Losing the 'auto' in United Auto Workers

The beleaguered auto workers' union is making a major effort to organize the nation's casino dealers, writes Fortune's David Whitford.

By David Whitford, Fortune editor-at-large

(Fortune Magazine) -- "All these yeses - sounds like my bedroom," a union guy whispers in my ear. Yuk-yuk. The setting is a crowded hotel meeting room at the Tropicana Casino & Resort in Atlantic City. It's past midnight on the last Saturday in August. I'm here with dozens of increasingly confident union supporters and several dour company officials as a blue-suited woman from the National Labor Relations Board unfolds ballots one by one and counts the votes: "Yes. Yes. Yes."

We've come to witness the results of the latest push by the UAW, a major effort to organize, of all things, the nation's casino dealers. That may seem an odd priority in the middle of the UAW's toughest round of negotiations ever in Detroit, but the beleaguered union knows it needs to recruit new members wherever it can find them.

Joe Ashton, a UAW regional director
Atlantic City dealers after voting in late August

Final count at the Tropicana: 626 to 157 in favor of the union. Hugs and high-fives all around. Giddy supporters fan out across the casino floor, whooping and shouting, "Dealers win!" and flashing victory signs.

It's the fourth Atlantic City dealer win (after Caesars (Charts, Fortune 500), Bally's, and Trump Plaza (Charts)) in six tries since March, good for a total of more than 3,500 members, with several thousand more still up for grabs.

Two things we know for sure about the stark drama unfolding simultaneously in Detroit. The current contracts between the UAW and the automakers formerly known as the Big Three will expire Sept. 14, and the new contracts, whenever they are ratified and whatever they contain, will not inspire the joy I witnessed in Atlantic City.

In recent years the UAW has negotiated higher and higher pay for fewer and fewer autoworkers, to the point that it has lost significant leverage. The best it can hope for now is to contain the damage to wages and benefits suffered by what was once a blue-collar aristocracy.

Here's a chilling set of numbers for anyone who believes in unions: The UAW's membership peaked at around 1.5 million in the 1970s. Since then it's down by nearly one million, in part because of the UAW's failure to organize the so-called transplants - Japanese and German automakers with huge factories in the U.S.

Apart from a few thousand workers at special situations in Fremont, Calif. (NUMMI, a small GM-Toyota joint venture), and Normal, Ill. (Mitsubishi, originally a joint venture with Chrysler), the only union autoworkers in the U.S. today work for GM (Charts, Fortune 500), Ford (Charts, Fortune 500), and Chrysler, and their numbers are shrinking: As of the first quarter of 2007, according to the UAW, the total was a mere 180,681.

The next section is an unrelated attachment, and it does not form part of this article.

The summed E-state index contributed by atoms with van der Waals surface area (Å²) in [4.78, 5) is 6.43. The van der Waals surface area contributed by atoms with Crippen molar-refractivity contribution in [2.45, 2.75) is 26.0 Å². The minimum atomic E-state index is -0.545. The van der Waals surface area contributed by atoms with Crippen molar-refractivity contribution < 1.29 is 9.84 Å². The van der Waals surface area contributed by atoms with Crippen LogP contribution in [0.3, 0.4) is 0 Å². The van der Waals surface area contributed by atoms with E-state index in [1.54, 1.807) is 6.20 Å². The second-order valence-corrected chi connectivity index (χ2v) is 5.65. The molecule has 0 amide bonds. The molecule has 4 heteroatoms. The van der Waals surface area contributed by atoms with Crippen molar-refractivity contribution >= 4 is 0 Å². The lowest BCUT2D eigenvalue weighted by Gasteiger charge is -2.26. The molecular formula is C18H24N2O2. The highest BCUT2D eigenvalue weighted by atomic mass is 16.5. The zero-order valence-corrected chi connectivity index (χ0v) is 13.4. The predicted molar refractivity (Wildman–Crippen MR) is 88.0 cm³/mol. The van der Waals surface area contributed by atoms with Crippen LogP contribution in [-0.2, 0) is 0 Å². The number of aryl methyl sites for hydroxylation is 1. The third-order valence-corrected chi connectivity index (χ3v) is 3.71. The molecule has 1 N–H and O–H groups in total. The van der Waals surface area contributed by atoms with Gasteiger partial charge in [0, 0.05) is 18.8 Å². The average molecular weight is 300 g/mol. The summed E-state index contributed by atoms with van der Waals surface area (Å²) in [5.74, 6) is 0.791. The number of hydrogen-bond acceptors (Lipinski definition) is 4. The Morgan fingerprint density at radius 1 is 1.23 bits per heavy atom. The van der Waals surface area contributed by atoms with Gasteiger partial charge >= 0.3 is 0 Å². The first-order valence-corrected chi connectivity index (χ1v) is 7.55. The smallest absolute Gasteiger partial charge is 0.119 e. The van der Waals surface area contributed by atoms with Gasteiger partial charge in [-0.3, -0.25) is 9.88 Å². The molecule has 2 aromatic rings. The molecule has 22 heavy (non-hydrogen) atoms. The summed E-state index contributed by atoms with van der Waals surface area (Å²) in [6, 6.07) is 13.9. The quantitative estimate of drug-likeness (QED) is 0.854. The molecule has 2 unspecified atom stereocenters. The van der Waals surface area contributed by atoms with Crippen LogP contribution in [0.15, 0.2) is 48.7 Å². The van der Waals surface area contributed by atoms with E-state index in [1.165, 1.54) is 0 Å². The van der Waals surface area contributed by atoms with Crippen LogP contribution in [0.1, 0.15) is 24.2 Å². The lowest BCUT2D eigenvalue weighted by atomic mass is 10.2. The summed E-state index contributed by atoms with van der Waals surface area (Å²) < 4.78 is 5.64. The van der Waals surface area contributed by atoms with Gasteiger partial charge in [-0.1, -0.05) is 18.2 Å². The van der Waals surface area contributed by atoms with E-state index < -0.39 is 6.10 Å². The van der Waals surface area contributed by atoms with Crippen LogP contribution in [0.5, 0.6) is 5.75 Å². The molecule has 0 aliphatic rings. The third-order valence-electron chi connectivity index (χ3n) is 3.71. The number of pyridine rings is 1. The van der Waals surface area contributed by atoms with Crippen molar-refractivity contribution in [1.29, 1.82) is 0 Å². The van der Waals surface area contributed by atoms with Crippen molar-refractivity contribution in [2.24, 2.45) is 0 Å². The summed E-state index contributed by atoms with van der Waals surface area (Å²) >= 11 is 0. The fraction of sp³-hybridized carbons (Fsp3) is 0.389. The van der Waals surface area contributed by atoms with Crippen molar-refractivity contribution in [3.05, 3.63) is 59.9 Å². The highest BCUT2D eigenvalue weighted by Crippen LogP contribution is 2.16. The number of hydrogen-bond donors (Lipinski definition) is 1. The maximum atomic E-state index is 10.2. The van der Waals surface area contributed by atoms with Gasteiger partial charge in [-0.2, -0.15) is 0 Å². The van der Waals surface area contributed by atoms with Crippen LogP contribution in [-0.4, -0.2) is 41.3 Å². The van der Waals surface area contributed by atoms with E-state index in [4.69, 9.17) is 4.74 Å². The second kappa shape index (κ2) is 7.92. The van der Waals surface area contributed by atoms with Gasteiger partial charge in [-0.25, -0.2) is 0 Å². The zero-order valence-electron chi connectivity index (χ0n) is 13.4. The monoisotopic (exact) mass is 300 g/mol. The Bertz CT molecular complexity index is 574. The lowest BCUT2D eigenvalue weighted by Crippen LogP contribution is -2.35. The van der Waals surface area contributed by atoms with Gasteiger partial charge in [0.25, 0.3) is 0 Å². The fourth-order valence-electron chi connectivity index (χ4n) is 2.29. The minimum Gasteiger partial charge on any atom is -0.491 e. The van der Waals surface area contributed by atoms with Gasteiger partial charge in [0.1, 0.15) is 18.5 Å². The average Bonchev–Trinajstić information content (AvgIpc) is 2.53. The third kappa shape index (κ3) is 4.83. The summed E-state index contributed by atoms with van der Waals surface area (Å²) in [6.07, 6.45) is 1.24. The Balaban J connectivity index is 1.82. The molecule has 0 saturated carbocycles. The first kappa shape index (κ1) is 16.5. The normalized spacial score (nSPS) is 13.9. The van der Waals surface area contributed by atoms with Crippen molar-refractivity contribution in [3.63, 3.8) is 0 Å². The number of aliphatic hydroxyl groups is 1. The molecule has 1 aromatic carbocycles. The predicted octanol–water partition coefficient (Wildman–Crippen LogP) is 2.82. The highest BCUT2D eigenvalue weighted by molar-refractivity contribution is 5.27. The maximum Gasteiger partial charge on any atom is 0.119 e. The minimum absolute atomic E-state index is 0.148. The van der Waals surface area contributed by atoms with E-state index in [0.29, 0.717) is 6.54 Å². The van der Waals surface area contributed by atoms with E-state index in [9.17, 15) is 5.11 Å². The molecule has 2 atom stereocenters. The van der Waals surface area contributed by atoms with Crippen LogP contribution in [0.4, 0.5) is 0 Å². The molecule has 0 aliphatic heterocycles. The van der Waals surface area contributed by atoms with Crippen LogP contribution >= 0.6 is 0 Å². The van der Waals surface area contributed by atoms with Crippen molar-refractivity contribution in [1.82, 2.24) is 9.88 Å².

In other words, workers who make autos today constitute a minority within the autoworkers union. Who else does the UAW represent? A fair number of auto-parts makers, including some at Japanese-owned factories, and blue-collar workers in other industries such as defense and aerospace, farm implements, and heavy trucks.

But the only net growth these days is happening in the UAW's lesser-known white-collar division, which has added 50,000 new members in the past five years. Among them are draftsmen, engineers, lawyers, teaching assistants, state and municipal employees, nurses, the 2,000 freelance writers who belong (as I once did) to Local 1981, the National Writers Union, and now casino dealers.

Until recently dealers, who can make as much as $60,000 a year in wages and tips, didn't think they needed a union. "We had terrific benefits, we had a decent salary," says Suzanne Tomasino, who has been a dealer in Atlantic City for 26 years. "But over the years things have been taken away, and everyone's afraid that our benefits are going to keep being diminished, so I think a union is necessary at this point."

The driving issue, not surprisingly, is health insurance. Dealers used to pay nothing for comprehensive coverage. Now some say they pay as much as $175 a week, and that's only if they can work enough hours to qualify as full-time employees.

After the vote, everybody drives back to the union hall for the after-party. Plenty of beer and hot dogs, lots of praise for the UAW from its newest members, a feeling that anything is possible. "Our union has never seen itself as just a collective-bargaining agent, but as an agent for social change," UAW secretary-treasurer Elizabeth Bunn told me a couple of days later. "Having numbers in diverse industries only makes us stronger."

Maybe so, but the synergy still needs work. Heading back to my hotel as Saturday night turns into Sunday morning, I take inventory of the 10 cars left in the union hall parking lot. Three are Toyotas.  Top of page